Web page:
• Jonathan, nothing is ALREADY made in Australia. What you are suggesting is that Australians happily pay 60% more for anything because.. what, it’s sold by an “Australian” retailer? The product is still made overseas. What you are suggesting is protectionism – something Australia did away with decades ago (unless you’re in the automotive industry).

      Perhaps when certain Australian retailers wake up and realise that the provision of excellent customer service should be their goal, rather than whining about customers, such as myself, sick of paying top dollar for rubbish service, taking their business elsewhere.

      • Hi Cammo, I’m just saying it how it is, and yes Australia still does manufacture, sure they might not do allot of phones (that I know of any way) but I’m talking generally. Also one thing you avoided is the cost of staff in Australia (which there is no getting around yet along the ridiculous rent prices for shops)… If you don’t belve me I suggest you try and rent a small shop in your local shopping centre and see how much product you need to sell to just pay for the rent yet along staff and other running costs before even drawing a wage for yourself. The local suppliers also need to run service centres for support and warranty which also costs allot more than overseas…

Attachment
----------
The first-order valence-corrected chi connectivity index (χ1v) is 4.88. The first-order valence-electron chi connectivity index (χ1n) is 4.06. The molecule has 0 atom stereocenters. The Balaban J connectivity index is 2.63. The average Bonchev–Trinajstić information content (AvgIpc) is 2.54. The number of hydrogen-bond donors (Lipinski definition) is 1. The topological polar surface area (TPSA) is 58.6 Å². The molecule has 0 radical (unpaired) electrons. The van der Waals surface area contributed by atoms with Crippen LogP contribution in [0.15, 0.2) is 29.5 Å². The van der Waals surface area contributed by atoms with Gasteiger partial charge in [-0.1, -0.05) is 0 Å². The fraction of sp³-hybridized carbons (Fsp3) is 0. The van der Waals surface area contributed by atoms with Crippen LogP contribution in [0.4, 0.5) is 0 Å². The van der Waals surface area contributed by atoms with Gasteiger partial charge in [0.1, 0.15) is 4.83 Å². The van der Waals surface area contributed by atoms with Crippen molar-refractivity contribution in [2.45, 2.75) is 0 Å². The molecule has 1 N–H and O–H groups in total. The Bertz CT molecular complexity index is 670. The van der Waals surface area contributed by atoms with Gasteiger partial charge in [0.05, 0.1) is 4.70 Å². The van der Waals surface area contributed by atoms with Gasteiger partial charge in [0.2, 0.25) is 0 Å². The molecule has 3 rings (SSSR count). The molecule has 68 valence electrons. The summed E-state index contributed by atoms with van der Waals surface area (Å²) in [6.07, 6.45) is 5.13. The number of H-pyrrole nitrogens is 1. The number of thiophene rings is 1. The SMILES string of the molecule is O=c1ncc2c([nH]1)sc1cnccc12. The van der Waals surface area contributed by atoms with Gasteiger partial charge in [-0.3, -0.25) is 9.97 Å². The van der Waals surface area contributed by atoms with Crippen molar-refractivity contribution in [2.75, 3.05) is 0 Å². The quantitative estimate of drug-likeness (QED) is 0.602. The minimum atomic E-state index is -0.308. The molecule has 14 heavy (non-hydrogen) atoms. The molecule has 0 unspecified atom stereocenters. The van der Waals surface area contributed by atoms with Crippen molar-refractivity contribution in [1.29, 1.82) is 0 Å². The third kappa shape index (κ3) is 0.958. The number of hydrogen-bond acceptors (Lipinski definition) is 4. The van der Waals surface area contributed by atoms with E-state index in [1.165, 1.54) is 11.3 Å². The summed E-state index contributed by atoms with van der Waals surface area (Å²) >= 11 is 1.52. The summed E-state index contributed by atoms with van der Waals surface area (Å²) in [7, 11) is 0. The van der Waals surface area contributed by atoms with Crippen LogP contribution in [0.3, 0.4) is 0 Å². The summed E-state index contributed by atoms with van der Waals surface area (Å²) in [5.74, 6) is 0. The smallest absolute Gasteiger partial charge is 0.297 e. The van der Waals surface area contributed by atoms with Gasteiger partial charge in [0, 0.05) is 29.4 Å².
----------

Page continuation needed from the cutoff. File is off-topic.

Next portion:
All I’m saying is there is allot more in it than just saying in the Asia I can get it for this why can’t I do the same in Australia… (In this example Asia sells a fair bit more product than Australia does, also this helps them to reduce there already much lower service costs, staffing costs, rent costs..etc..etc..) If you are a reseller or distributor in Australia you will know the prices you buy electronics for from suppliers/manufacturers is higher (eg, buying the Samsung Galaxy Note from Samsung Australia will cost you more than you can source it overseas, this does not help and is the first line of issues then retails/resellers have the added costs mentioned above that they don’t have overease)… Also when buying overseas you are getting a 10% discount due to avoiding GST again which is not right for the retailers and I can understand their frustration (but this is great for us consumers as it gets us lower prices but long term if everyone shops online you think it will be good?)